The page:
At a time of year when thoughts turn to spring cleaning, public safety officials hope local residents will rid medicine cabinets of dangerous unused, expired or unwanted prescription drugs.
Operation Medicine Drop, scheduled Tuesday, offers an opportunity to safely dispose of those substances and prevent accidental poisonings, abuse and theft associated with them. The take-back program will be held from 3:30 to 5:30 p.m. in Walmart’s upper parking lot.
Organizers of the Mount Airy event now in its fourth year are expecting thousands of pills to be received, if the present trend continues. About 22,000 resulted from the first Operation Medicine Drop in 2010, which grew to more than 26,000 in 2011.
Last year, the haul was 33,262 — which observers found surprising for the single-afternoon event in view of the fact that a full-time drop-box for pills had been established at the Mount Airy Police Department about two months before.
The volume of these substances in the community, both what has been turned in and the suggestion that there is much more still out there, continues to be a source of marvel.
“It’s amazing — I would never have thought the numbers would have been as high as they are,” Mount Airy Police Lt. Kelly Hiatt said Thursday.
As for Tuesday’s Operation Medicine Drop, “I don’t know what to expect,” said Hiatt, who is part of the department’s Community Services Division that helps educate citizens about prescription drug dangers.
Procedure Is Easy
The Operation Medicine Drop service is free to the public and anonymous, with no questions asked.
Hiatt stressed that sharps (such as needles) and liquids will not be accepted.
In addition to Mount Airy police, Operation Medicine Drop involves the Mount Airy Fire Department and the Surry County Emergency Medical Service.
Personnel from those agencies will process the drugs that dropped off, which includes counting them, recording their type and bagging them for disposal. Thousands of pills of every size, shape and color usually result.
Operation Medicine Drop is part of a larger effort that involves a countywide coalition of law enforcement, educational, public health and other representatives battling the overdose problem through a program known as Project Lazarus.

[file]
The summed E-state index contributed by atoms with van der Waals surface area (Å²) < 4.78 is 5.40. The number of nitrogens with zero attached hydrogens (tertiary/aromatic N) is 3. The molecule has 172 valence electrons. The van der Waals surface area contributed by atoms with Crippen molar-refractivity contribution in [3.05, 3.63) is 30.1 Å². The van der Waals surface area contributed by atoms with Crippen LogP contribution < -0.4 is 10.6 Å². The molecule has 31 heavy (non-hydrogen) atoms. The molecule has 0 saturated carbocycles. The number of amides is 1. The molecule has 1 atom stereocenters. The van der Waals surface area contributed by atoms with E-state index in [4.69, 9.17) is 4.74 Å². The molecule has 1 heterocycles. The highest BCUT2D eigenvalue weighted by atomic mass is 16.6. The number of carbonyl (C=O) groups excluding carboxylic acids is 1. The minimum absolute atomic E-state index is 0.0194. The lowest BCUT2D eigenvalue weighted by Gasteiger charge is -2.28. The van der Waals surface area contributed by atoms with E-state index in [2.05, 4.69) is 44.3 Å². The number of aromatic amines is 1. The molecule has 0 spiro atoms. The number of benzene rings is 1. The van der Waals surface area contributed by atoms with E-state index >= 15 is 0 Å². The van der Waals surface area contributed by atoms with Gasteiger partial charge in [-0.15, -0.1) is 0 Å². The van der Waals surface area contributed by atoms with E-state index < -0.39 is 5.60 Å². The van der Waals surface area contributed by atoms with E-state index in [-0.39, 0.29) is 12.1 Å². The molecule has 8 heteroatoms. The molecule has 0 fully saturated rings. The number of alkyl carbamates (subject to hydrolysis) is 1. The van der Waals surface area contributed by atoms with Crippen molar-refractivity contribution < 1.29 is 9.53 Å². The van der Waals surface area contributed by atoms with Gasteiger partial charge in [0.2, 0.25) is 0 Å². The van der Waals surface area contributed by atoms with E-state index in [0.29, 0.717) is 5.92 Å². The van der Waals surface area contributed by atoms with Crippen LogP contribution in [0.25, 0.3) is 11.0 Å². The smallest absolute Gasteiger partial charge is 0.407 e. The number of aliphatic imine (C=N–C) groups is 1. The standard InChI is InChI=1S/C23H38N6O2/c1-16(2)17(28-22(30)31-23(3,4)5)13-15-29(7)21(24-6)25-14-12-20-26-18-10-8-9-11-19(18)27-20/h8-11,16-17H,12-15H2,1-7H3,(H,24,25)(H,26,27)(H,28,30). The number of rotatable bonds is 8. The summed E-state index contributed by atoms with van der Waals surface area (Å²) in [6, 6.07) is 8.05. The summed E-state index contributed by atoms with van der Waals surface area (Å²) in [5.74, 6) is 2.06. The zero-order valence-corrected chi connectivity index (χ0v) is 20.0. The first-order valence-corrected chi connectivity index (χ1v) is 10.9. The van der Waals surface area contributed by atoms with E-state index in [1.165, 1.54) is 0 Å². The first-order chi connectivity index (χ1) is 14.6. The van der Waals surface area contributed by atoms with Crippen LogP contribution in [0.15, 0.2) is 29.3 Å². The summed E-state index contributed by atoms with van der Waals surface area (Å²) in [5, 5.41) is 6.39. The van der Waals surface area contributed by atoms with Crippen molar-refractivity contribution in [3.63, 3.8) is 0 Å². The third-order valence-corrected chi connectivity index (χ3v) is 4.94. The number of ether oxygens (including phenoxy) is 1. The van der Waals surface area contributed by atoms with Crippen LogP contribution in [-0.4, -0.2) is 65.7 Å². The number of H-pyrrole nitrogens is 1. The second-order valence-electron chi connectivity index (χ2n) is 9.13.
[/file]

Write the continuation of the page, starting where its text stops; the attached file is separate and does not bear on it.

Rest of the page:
“We’re making headway,” Hiatt said of the situation overall. “If you consider the deaths, the deaths are way down.”
The collecting of unwanted medication is a big part of that, said Hiatt. He mentioned that separate from the success of the annual Operation Medicine Drop, more than 208,000 pills have been logged at the 24-hour receptacle in the police station lobby since its launching in January 2012.
“This is taking potentially deadly stuff off the streets,” Hiatt said.
Since 2010, 30 million-plus dosage units of medication have been collected during take-back events at more than 1,000 sites statewide.
Along with preventing painkillers and other substances from reaching the wrong hands, possibly leading to abuse or an overdose death, Operation Medicine Drop protects an important natural resource.
“Every time we collect and destroy a dosage of excess medication, it’s a success. We’re keeping these drugs out of the wrong hands and out of our waterways,” North Carolina Insurance Commissioner Wayne Goodwin said in a statement.
“I commend the Mount Airy Police Department, the Mount Airy Fire Department and the Surry County EMS for actively engaging their community in this very important initiative and I thank the public for taking responsibility to dispose of medications in a safe, secure way.”
Operation Medicine Drop is coordinated by the N.C. Department of Insurance, Safe Kids North Carolina, the State Bureau of Investigation, the U.S. Drug Enforcement Administration and Riverkeepers of North Carolina, with that group of stakeholders reflecting the varied concerns involved.
In addition to combating substance abuse and protecting water supplies, the campaign addresses concerns about unintentional poisoning deaths, which are on the rise in the state. Operation Medicine Drop provides a reminder to parents and caregivers about the need to:
• Keep medicines locked up and out of reach of children;
• Always read labels, obey directions and give medicines to children based on their weights and ages, and use only the dispensers packaged with children’s medications;
• Avoid taking medicine or vitamins in front of kids, and do not call them candy.
Reach Tom Joyce at 719-1924 or email@example.com.